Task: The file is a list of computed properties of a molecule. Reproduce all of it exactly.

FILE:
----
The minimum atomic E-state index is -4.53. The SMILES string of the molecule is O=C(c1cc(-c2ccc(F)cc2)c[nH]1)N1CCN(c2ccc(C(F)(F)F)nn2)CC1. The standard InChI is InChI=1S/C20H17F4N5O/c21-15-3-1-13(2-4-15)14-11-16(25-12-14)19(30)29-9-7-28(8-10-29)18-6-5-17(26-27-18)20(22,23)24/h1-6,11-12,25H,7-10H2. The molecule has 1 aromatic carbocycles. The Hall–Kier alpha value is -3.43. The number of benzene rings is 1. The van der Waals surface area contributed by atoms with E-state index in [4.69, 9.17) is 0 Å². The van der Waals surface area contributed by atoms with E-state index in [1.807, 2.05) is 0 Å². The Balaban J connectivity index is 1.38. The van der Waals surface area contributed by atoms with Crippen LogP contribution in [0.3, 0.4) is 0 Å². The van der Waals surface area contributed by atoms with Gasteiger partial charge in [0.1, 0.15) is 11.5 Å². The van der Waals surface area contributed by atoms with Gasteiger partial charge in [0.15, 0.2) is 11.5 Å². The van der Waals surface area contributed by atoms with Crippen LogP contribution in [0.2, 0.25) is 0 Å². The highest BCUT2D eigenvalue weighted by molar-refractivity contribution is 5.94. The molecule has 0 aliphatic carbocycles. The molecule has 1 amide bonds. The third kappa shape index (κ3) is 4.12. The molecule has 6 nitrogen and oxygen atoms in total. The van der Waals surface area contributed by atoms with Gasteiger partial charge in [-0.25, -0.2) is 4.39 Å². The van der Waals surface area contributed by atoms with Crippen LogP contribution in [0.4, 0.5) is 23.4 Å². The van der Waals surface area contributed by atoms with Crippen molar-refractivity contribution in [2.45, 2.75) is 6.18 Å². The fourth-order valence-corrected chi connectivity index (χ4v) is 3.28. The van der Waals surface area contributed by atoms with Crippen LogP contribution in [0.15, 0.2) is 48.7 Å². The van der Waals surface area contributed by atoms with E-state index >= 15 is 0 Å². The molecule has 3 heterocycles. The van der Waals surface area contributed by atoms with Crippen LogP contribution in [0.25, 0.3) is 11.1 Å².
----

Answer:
The minimum atomic E-state index is -4.53. The SMILES string of the molecule is O=C(c1cc(-c2ccc(F)cc2)c[nH]1)N1CCN(c2ccc(C(F)(F)F)nn2)CC1. The standard InChI is InChI=1S/C20H17F4N5O/c21-15-3-1-13(2-4-15)14-11-16(25-12-14)19(30)29-9-7-28(8-10-29)18-6-5-17(26-27-18)20(22,23)24/h1-6,11-12,25H,7-10H2. The molecule has 1 aromatic carbocycles. The Hall–Kier alpha value is -3.43. The number of benzene rings is 1. The van der Waals surface area contributed by atoms with E-state index in [4.69, 9.17) is 0 Å². The van der Waals surface area contributed by atoms with E-state index in [1.807, 2.05) is 0 Å². The Balaban J connectivity index is 1.38. The van der Waals surface area contributed by atoms with Crippen LogP contribution in [0.3, 0.4) is 0 Å². The van der Waals surface area contributed by atoms with Gasteiger partial charge in [0.1, 0.15) is 11.5 Å². The van der Waals surface area contributed by atoms with Gasteiger partial charge in [0.15, 0.2) is 11.5 Å². The van der Waals surface area contributed by atoms with Crippen LogP contribution in [0.2, 0.25) is 0 Å². The highest BCUT2D eigenvalue weighted by molar-refractivity contribution is 5.94. The molecule has 0 aliphatic carbocycles. The molecule has 1 amide bonds. The third kappa shape index (κ3) is 4.12. The molecule has 6 nitrogen and oxygen atoms in total. The van der Waals surface area contributed by atoms with Gasteiger partial charge in [-0.25, -0.2) is 4.39 Å². The van der Waals surface area contributed by atoms with Crippen LogP contribution in [0.4, 0.5) is 23.4 Å². The van der Waals surface area contributed by atoms with Crippen molar-refractivity contribution in [2.45, 2.75) is 6.18 Å². The fourth-order valence-corrected chi connectivity index (χ4v) is 3.28. The van der Waals surface area contributed by atoms with Crippen LogP contribution in [0.15, 0.2) is 48.7 Å². The van der Waals surface area contributed by atoms with E-state index >= 15 is 0 Å². The molecule has 3 heterocycles. The van der Waals surface area contributed by atoms with Crippen LogP contribution in [0.25, 0.3) is 11.1 Å².